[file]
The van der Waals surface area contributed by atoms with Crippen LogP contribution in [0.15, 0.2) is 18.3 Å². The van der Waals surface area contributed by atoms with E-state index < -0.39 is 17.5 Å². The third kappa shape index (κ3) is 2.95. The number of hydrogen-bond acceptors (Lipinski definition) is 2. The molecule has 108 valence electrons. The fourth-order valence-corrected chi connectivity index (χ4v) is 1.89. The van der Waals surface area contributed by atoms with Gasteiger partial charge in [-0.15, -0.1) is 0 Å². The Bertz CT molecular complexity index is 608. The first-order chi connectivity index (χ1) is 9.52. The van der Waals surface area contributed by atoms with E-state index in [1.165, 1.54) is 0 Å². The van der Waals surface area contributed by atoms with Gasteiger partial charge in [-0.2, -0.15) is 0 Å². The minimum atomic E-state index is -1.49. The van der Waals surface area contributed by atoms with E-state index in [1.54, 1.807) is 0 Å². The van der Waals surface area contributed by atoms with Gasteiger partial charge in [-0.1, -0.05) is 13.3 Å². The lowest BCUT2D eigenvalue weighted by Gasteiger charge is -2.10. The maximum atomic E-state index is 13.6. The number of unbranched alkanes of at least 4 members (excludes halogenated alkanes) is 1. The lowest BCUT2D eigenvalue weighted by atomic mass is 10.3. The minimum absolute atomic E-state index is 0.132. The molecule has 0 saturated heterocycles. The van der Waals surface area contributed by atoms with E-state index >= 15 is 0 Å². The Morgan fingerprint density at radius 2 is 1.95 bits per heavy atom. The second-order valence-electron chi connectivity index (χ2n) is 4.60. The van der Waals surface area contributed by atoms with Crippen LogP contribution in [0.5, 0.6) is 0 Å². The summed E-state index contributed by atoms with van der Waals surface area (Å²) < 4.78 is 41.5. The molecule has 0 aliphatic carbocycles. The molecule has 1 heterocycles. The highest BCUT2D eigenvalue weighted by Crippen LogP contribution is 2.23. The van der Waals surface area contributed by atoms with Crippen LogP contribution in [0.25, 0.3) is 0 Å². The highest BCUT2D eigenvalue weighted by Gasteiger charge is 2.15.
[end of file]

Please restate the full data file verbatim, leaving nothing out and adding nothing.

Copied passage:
The van der Waals surface area contributed by atoms with Crippen LogP contribution in [0.15, 0.2) is 18.3 Å². The van der Waals surface area contributed by atoms with E-state index < -0.39 is 17.5 Å². The third kappa shape index (κ3) is 2.95. The number of hydrogen-bond acceptors (Lipinski definition) is 2. The molecule has 108 valence electrons. The fourth-order valence-corrected chi connectivity index (χ4v) is 1.89. The van der Waals surface area contributed by atoms with Gasteiger partial charge in [-0.15, -0.1) is 0 Å². The Bertz CT molecular complexity index is 608. The first-order chi connectivity index (χ1) is 9.52. The van der Waals surface area contributed by atoms with E-state index in [1.165, 1.54) is 0 Å². The van der Waals surface area contributed by atoms with Gasteiger partial charge in [-0.2, -0.15) is 0 Å². The minimum atomic E-state index is -1.49. The van der Waals surface area contributed by atoms with E-state index in [1.54, 1.807) is 0 Å². The van der Waals surface area contributed by atoms with Gasteiger partial charge in [-0.1, -0.05) is 13.3 Å². The lowest BCUT2D eigenvalue weighted by Gasteiger charge is -2.10. The maximum atomic E-state index is 13.6. The number of unbranched alkanes of at least 4 members (excludes halogenated alkanes) is 1. The lowest BCUT2D eigenvalue weighted by atomic mass is 10.3. The minimum absolute atomic E-state index is 0.132. The molecule has 0 saturated heterocycles. The van der Waals surface area contributed by atoms with E-state index >= 15 is 0 Å². The Morgan fingerprint density at radius 2 is 1.95 bits per heavy atom. The second-order valence-electron chi connectivity index (χ2n) is 4.60. The van der Waals surface area contributed by atoms with Crippen LogP contribution in [0.5, 0.6) is 0 Å². The summed E-state index contributed by atoms with van der Waals surface area (Å²) < 4.78 is 41.5. The molecule has 0 aliphatic carbocycles. The molecule has 1 heterocycles. The highest BCUT2D eigenvalue weighted by Crippen LogP contribution is 2.23. The van der Waals surface area contributed by atoms with Crippen LogP contribution in [0.25, 0.3) is 0 Å². The highest BCUT2D eigenvalue weighted by Gasteiger charge is 2.15.